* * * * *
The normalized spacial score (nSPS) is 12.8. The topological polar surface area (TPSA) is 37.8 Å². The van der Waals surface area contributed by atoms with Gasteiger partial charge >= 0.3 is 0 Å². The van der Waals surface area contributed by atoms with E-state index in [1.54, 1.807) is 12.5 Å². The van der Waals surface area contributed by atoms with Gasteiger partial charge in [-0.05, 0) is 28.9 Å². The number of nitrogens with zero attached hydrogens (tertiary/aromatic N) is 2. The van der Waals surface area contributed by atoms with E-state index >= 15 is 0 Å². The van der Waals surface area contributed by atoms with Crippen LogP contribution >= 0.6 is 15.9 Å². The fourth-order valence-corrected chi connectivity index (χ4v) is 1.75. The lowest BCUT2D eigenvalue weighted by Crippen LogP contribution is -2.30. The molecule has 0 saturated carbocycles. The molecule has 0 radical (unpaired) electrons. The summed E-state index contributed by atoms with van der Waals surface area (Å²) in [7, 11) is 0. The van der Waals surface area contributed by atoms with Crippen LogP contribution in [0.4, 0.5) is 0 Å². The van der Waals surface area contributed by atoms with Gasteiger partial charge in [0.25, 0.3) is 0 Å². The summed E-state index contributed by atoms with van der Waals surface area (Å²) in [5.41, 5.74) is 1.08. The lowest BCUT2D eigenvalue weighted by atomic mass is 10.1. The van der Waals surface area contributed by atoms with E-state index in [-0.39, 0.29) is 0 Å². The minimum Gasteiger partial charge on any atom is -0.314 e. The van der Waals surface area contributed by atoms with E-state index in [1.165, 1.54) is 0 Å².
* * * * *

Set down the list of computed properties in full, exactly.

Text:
The normalized spacial score (nSPS) is 12.8. The topological polar surface area (TPSA) is 37.8 Å². The van der Waals surface area contributed by atoms with Gasteiger partial charge >= 0.3 is 0 Å². The van der Waals surface area contributed by atoms with E-state index in [1.54, 1.807) is 12.5 Å². The van der Waals surface area contributed by atoms with Gasteiger partial charge in [-0.05, 0) is 28.9 Å². The number of nitrogens with zero attached hydrogens (tertiary/aromatic N) is 2. The van der Waals surface area contributed by atoms with E-state index >= 15 is 0 Å². The van der Waals surface area contributed by atoms with Crippen LogP contribution >= 0.6 is 15.9 Å². The fourth-order valence-corrected chi connectivity index (χ4v) is 1.75. The lowest BCUT2D eigenvalue weighted by Crippen LogP contribution is -2.30. The molecule has 0 saturated carbocycles. The molecule has 0 radical (unpaired) electrons. The summed E-state index contributed by atoms with van der Waals surface area (Å²) in [7, 11) is 0. The van der Waals surface area contributed by atoms with Crippen LogP contribution in [0.4, 0.5) is 0 Å². The van der Waals surface area contributed by atoms with Gasteiger partial charge in [0.25, 0.3) is 0 Å². The summed E-state index contributed by atoms with van der Waals surface area (Å²) in [5.41, 5.74) is 1.08. The lowest BCUT2D eigenvalue weighted by atomic mass is 10.1. The van der Waals surface area contributed by atoms with E-state index in [-0.39, 0.29) is 0 Å². The minimum Gasteiger partial charge on any atom is -0.314 e. The van der Waals surface area contributed by atoms with E-state index in [1.165, 1.54) is 0 Å².